Top Mexican 'drug queen' Sandra Avila extradited to the US
Mexico has extradited to the United States a woman accused of setting up some of the first drug smuggling routes up the Pacific coast into California.
Sandra Avila Beltran, dubbed Queen of the Pacific, has been handed over to the American authorities to face cocaine trafficking charges.
Mexican prosecutors accuse her of having played a major part in the build up of the Sinaloa Cartel in the 1990s.
Sandra Avila, who has been in prison since 2007, denies any wrongdoing.
Prosecutors say she worked alongside Mexico's most wanted man, Joaquin "Shorty" Guzman, to build up one of Mexico's most powerful criminal organisations.
She was accused of being an important link between the Sinaloa Cartel and the Norte del Valle Cartel, in Colombia.
Much of the cocaine produced in Colombia is smuggled into the United States via Mexico.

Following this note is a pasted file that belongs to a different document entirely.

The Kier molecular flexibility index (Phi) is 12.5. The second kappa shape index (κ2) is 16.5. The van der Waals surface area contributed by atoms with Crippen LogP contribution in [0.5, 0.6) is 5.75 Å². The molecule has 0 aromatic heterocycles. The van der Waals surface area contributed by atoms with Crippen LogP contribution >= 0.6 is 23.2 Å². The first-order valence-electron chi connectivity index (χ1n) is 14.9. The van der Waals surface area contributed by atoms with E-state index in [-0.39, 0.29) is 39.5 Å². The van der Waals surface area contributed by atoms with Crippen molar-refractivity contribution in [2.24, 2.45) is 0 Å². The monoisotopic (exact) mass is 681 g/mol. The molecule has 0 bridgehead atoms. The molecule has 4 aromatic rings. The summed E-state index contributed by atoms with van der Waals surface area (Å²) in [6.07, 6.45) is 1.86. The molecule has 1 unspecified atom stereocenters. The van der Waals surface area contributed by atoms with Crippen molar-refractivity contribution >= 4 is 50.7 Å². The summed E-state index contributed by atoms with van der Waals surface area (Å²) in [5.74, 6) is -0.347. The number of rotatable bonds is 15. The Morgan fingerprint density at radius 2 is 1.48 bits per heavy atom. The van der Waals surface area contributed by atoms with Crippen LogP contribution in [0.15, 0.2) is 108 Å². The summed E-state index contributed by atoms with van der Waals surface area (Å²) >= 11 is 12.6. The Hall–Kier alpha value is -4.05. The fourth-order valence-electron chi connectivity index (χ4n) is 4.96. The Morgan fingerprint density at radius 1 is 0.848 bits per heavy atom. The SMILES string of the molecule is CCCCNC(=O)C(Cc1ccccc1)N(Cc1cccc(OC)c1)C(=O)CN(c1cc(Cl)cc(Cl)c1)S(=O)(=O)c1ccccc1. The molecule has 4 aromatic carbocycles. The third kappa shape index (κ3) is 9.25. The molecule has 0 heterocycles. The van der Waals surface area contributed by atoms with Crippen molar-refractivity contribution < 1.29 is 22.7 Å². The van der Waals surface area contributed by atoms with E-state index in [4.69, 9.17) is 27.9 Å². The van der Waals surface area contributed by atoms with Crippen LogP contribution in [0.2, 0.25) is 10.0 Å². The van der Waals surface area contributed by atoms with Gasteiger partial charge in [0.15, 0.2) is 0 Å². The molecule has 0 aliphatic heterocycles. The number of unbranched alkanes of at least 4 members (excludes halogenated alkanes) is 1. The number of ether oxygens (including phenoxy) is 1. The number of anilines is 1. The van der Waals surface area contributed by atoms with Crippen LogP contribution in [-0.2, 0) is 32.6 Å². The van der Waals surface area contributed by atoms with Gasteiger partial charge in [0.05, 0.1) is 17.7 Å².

Sandra Avila Beltran is the niece of Miguel Angel Felix Gallardo, known in the 1980s as "The Godfather" of drug trafficking into the US.
Botox in jail
Ms Avila was arrested in September 2007 in Mexico City, charged with money laundering and drug trafficking.
She has fought the charges, saying she made her money selling clothes and renting houses.
After a legal battle against extradition, Sandra Avila was handed over to the American authorities in Mexico.
She was taken to Florida to face cocaine possession and trafficking charges.
The BBC's Will Grant in Mexico says prosecutors unsuccessfully tried to bring drug smuggling charges against her but she remained in prison on money-laundering charges.
The authorities allege she controlled vast amounts of the illicit wealth of the now largely defunct Beltran Leyva Organisation.
In February 2011, the director of the prison where she was being held was sacked after it emerged that a doctor had been allowed in Sandra Avila's cell to give her botox injections.